Andrea Dunlop, CEO Acquiring and Card Solutions at Paysafe Group, shares why she volunteers with Emerging Payments Association (EPA) and her advice for women wanting to launch a career in the payments industry.
Tell me a little bit about yourself and how you got involved with the EPA, what they do and what PayTech is.
The Emerging Payments Association (EPA) has been a thriving community of progressive payments companies, with over 95 members. It helps its members solve industry impacting problems, via various methods from holding events, focused projects and lobbying and promotion of payments aspects. There are a few objectives we aim to deliver for members including:
• How to get access to the right people and insights in a complex, rapidly-changing industry
• How to influence the structure of the payments industry to ensure a favourable operating environment
• How to encourage stakeholders to adopt emerging payments products and services
The EPA aims to be the most influential trade body in payments. The hope is that we advance payment innovation and ensure that the UK is at the heart of innovation.
I became an EPA board advisory member last November. The process to become a member is a selective one whereby the payments industry vote on who they would like to see as an advisory board member. I stepped forward because I was conscious that I was so focused on my own business and day to day challenges, and gave little time to being externally facing. I think the opportunity to raise awareness of issues that impact my business and others in the industry really interested me.
Is the work you do with the EPA a paid role or something you’ve chosen to do outside of your day-today position at Paysafe Group plc?
The work with the EPA is voluntary and is not paid or subsided in anyway. It is something I focus on outside of my day to day role as CEO Card Solutions & Acquiring at Paysafe.
Do you feel it’s important to commit to industry peer groups outside of your immediate workplace and are you unusual in doing this as a woman?
I do think it’s important. Certainly this last year, I actively worked on issues that affected the wider industry, like Bank of England settlement access for non-banks which has been incredibly rewarding. I don’t think I am unusual in this regard, there are a number of women working on and leading a number of initiatives across the industry. What I do think from my own experience and talking to other women is that it seems we are very busy delivering within our businesses, so it is hard to prioritise external industry opportunities. Based on talking to other women I suspect that many just feel they don’t have the bandwidth. Work and family commitments make it hard for women to give it their 100 percent so may not step forward. Work/life balance is something I have struggled with. To be fair, I still struggle with the expectations I put on myself but I recognised last year that there were benefits in contributing at an industry level for both my business and others. I’ve worked towards reaching a much more balanced perspective in my industry work versus within my own business.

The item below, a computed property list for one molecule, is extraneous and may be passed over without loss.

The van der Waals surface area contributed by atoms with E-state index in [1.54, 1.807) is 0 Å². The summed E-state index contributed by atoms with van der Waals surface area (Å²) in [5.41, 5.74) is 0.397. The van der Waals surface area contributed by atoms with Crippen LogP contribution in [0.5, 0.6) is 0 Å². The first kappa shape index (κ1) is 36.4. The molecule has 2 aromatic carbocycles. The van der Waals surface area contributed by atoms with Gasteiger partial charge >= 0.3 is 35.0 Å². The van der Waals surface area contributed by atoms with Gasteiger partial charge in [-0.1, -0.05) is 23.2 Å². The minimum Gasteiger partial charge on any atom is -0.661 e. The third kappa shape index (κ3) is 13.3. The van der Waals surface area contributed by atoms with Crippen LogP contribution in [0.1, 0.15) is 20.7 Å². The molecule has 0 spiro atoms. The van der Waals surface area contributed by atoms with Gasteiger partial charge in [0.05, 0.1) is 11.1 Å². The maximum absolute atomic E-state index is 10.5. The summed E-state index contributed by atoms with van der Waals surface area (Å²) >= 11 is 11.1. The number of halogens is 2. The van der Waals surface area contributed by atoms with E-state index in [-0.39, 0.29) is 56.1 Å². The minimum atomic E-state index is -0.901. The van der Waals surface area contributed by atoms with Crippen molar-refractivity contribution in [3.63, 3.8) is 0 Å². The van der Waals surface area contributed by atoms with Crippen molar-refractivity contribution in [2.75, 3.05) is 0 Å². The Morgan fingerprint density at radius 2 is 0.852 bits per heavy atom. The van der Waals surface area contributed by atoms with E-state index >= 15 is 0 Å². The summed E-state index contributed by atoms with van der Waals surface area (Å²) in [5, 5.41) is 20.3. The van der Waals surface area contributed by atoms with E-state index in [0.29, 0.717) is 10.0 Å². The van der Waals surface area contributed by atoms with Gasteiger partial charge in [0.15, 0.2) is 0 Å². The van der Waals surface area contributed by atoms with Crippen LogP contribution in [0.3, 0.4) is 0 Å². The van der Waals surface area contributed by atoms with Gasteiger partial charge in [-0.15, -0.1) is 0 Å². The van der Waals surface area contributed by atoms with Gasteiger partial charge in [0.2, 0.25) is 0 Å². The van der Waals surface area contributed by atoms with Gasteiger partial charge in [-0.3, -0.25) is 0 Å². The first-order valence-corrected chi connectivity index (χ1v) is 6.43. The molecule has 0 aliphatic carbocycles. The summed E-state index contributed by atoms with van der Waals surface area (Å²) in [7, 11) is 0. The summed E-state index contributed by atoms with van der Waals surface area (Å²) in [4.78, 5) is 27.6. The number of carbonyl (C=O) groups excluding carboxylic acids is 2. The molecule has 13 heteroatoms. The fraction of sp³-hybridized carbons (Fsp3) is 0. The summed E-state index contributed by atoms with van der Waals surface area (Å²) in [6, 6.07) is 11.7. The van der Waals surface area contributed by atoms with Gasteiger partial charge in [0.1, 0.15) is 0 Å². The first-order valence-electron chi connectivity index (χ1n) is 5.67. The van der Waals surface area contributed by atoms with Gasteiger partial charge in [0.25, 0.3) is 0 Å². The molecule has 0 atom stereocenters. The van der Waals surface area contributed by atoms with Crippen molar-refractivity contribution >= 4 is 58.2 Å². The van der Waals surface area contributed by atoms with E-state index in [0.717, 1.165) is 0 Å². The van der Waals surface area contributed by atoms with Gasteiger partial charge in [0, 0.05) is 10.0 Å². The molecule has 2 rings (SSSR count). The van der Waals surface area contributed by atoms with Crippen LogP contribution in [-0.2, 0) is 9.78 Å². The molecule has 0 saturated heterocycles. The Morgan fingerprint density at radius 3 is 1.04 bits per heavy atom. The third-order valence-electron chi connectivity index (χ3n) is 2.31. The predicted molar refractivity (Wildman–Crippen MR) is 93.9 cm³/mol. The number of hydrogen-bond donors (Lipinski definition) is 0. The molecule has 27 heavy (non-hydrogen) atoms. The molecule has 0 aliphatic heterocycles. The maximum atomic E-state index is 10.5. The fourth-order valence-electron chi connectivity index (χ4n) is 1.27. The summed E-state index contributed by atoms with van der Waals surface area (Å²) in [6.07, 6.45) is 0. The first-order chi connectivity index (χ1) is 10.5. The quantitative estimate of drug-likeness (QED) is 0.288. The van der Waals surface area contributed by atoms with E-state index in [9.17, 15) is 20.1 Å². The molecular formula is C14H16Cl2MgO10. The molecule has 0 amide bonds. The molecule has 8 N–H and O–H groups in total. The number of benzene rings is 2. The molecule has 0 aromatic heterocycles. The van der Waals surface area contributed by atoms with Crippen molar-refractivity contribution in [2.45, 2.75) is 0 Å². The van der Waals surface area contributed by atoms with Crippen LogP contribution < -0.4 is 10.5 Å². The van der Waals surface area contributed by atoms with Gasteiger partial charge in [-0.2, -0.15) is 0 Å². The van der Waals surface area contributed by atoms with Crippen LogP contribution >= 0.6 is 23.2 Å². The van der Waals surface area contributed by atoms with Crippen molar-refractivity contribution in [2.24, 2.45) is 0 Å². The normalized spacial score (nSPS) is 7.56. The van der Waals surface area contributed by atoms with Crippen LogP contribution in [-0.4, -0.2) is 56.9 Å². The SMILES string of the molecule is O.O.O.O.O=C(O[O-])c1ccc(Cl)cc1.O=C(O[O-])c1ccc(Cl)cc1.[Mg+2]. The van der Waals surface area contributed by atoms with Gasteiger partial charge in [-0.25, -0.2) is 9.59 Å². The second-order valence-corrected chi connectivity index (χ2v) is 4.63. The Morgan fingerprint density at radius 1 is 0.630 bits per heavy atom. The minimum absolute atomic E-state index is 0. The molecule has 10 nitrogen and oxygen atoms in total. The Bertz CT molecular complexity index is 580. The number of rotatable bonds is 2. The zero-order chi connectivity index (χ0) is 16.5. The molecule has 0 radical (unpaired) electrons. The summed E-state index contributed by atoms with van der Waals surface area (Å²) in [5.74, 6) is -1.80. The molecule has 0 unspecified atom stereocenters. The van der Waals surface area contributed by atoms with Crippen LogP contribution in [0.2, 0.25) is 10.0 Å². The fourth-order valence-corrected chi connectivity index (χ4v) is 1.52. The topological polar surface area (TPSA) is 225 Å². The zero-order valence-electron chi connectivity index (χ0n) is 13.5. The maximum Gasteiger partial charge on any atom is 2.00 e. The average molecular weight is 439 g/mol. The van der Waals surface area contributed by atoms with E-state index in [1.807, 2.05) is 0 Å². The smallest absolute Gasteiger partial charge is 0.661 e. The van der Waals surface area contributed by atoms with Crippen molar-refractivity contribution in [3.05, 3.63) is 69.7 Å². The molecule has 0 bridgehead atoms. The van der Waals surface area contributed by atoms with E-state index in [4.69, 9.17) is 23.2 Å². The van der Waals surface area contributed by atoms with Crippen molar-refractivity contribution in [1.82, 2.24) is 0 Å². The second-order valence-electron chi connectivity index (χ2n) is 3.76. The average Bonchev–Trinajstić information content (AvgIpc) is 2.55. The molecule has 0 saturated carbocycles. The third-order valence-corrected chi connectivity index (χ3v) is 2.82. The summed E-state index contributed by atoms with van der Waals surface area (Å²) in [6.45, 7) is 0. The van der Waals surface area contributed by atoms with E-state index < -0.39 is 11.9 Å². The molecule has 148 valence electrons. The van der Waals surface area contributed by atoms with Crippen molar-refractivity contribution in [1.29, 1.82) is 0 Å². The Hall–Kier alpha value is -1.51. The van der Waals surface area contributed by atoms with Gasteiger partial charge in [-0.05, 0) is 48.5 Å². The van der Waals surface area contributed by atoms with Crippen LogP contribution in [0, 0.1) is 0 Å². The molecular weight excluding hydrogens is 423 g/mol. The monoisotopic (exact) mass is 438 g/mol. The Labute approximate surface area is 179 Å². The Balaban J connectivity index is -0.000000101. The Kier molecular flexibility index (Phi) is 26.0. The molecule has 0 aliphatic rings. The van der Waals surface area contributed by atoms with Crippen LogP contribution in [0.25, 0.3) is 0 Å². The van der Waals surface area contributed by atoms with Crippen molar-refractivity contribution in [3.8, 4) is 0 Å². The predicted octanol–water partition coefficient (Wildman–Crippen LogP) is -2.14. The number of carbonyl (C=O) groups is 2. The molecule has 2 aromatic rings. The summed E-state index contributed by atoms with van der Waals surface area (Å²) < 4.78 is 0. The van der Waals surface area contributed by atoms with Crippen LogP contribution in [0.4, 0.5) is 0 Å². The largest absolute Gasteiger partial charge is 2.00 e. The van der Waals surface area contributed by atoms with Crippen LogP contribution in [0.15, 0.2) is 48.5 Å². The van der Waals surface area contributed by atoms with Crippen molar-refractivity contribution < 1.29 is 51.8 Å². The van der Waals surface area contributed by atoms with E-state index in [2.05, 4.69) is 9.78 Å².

What has been the main focus of your work for the EPA recently?
The main focus of my work for the EPA has been Project Rome. The focus has been on gaining options for non-banks to have access to bank of England settlement accounts. We responded to the Payment Systems Regulator (PSR) consultations, highlighting our views on the above and specifically raising the issue of the current need for payments access. Project Rome has helped to ensure that access to payment systems and promotion of competition was a PSR top agenda item. On the 17th June Bank of England announced that it intends to extend direct access to RTGS beyond the current set of banks and that it will allow a range of non-bank PSPs to get access and compete on a level playing field with banks. This is a huge achievement which now means that these services will open up and more competition should now occur for banking payment systems that historically had been limited to only 3 banks in the UK. With additional banks like Raphaels also providing access and electronic money issuers (EMIs) having access we are confident that this will ensure a more competitive market with more participants enabling more competitive pricing, better support, services and innovations for the consumer, and a fairer financial landscape for all.